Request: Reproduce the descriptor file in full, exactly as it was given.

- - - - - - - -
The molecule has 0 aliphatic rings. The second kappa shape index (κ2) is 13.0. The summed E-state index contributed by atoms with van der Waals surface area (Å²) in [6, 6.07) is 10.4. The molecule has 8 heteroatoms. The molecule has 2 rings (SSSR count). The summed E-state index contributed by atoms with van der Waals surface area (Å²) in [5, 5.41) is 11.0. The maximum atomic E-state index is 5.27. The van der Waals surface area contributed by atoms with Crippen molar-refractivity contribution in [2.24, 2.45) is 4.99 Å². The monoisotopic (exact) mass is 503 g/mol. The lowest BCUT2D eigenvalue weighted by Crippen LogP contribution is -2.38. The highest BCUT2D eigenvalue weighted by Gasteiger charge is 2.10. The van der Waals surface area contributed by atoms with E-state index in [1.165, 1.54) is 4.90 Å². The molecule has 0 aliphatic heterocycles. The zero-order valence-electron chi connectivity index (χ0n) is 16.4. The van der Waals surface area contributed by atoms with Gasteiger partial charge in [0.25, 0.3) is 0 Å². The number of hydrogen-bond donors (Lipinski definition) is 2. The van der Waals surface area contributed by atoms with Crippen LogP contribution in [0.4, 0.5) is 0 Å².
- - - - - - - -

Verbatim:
The molecule has 0 aliphatic rings. The second kappa shape index (κ2) is 13.0. The summed E-state index contributed by atoms with van der Waals surface area (Å²) in [6, 6.07) is 10.4. The molecule has 8 heteroatoms. The molecule has 2 rings (SSSR count). The summed E-state index contributed by atoms with van der Waals surface area (Å²) in [5, 5.41) is 11.0. The maximum atomic E-state index is 5.27. The van der Waals surface area contributed by atoms with Crippen molar-refractivity contribution in [2.24, 2.45) is 4.99 Å². The monoisotopic (exact) mass is 503 g/mol. The lowest BCUT2D eigenvalue weighted by Crippen LogP contribution is -2.38. The highest BCUT2D eigenvalue weighted by Gasteiger charge is 2.10. The van der Waals surface area contributed by atoms with E-state index in [1.165, 1.54) is 4.90 Å². The molecule has 0 aliphatic heterocycles. The zero-order valence-electron chi connectivity index (χ0n) is 16.4. The van der Waals surface area contributed by atoms with Gasteiger partial charge in [0.25, 0.3) is 0 Å². The number of hydrogen-bond donors (Lipinski definition) is 2. The van der Waals surface area contributed by atoms with Crippen LogP contribution in [0.4, 0.5) is 0 Å².